10-11 Carlton House Terrace
020 7969 5200
The British Academy is an independent national academy of Fellows elected for their eminence in research and publication. It is the UK's expert body that supports and speaks for the humanities and social sciences.
Association or society
08:00 - 19:00.
There is no entry charge.
War: An Emotional History
- 11 May 2015 9:30am-5pm
This two-day conference seeks to explore the degree to which war impacted upon the emotional world of those who lived through times of conflict, and to consider how individuals in a range of different national contexts have responded to war from the medieval to the modern period.
- Not suitable for children
Natural mysticism: Reggae and Caribbean poetics
- 23 April 2015 6-7:15pm
Chaired by: Professor NIgel Leask FBA, University of Glasgow
With its complex engagement with issues of faith, politics, identity discourses, social consciousness, sexual politics, fashion, everyday cultural practices, geopolitical dynamics, language innovation and invention, and its enduring persistence in the popular and literary consciousness of Caribbean society, reggae music continues to be one of the singular, most consistently illuminating and necessary perspectives through which to understand the poetics of Caribbean writing today. In this lecture, Professor Dawes rehearses the aesthetic principles of reggae music and reveals the ways in which the music, in its many incarnations, continues to shape the work of several generations of Caribbean poets.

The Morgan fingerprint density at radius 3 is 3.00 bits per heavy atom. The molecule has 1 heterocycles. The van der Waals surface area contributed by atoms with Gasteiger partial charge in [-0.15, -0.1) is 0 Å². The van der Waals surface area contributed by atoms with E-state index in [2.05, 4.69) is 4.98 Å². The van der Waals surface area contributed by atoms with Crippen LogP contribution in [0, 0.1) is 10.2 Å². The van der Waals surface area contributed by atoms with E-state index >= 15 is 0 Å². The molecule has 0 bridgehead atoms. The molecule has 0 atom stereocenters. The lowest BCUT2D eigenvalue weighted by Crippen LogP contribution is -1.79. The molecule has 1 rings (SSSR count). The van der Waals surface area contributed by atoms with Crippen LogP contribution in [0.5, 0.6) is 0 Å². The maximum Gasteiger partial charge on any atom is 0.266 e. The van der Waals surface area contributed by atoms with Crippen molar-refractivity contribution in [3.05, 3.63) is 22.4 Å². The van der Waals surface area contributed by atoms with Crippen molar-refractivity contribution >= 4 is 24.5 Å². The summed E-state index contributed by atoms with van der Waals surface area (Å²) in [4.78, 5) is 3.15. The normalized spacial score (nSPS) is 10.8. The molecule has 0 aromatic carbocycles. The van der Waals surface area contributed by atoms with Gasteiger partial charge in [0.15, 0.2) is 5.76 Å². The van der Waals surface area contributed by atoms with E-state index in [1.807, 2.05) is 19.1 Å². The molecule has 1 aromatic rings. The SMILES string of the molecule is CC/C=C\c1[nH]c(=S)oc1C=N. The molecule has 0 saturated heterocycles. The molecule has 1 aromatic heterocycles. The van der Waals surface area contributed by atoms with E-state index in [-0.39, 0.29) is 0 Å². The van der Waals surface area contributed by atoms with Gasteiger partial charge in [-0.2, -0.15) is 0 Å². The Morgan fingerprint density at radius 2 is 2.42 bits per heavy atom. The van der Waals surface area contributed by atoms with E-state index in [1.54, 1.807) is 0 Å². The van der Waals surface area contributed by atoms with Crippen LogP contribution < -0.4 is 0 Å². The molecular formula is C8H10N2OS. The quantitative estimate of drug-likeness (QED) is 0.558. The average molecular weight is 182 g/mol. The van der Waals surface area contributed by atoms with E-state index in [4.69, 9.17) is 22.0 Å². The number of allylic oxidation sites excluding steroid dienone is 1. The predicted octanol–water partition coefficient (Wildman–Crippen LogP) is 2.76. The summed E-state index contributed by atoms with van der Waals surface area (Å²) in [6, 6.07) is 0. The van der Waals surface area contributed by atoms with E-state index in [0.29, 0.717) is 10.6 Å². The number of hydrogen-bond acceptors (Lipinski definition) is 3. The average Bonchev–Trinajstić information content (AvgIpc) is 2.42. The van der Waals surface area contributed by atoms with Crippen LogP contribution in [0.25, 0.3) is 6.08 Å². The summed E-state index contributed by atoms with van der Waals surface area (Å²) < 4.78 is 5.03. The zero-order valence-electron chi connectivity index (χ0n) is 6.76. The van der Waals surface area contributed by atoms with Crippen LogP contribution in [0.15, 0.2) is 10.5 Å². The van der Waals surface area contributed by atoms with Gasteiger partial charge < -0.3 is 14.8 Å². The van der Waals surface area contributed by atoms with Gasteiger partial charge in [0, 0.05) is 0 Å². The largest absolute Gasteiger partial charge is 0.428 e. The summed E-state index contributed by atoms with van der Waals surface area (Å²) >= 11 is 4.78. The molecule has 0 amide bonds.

About the speaker:
Kwame Dawes is author of 18 collections of poetry; two novels; numerous anthologies; and plays. He has won the Forward Poetry Prize, Pushcart Prizes, a Guggenheim Fellowship, and an Emmy. At the University of Nebraska he is a Chancellor's Professor of English and Glenna Luschei Editor of Prairie Schooner.
Observing language change and language processing: Old manuscripts, new brains
- 8 May 2015 4:15-5:30pm
Chaired by: Professor Nicholas Sims-Williams FBA,SOAS, University of London
Speech requires a speaker and a listener, and both have their roles to play in language transmission and change. No word is ever spoken exactly the same even by the same speaker. Despite subtle variation, listeners understand with remarkable ease. It is the speaker-listener interaction that prevents human language from ever remaining static: change is subtle, but persistent and relentless. This talk traces language change and language processing, drawing on evidence of rather different kinds: old manuscripts, the traditional source of philology, as well as modern speech analysis and brain imaging techniques.
About the speaker:
Aditi Lahiri obtained her doctorate degrees from the University of Calcutta and Brown University. After teaching at UCLA and UC Santa Cruz, she became a research scientist at the Max Planck Institute for Psycholinguistics, in the Netherlands followed by the Chair of General Linguistics at the University of Konstanz, Germany. Her honours and awards include the Leibniz Prize (from the German Research Foundation, 2000), Fellow of the British Academy (2010), and an honorary life member of the Linguistic Society of America (2013).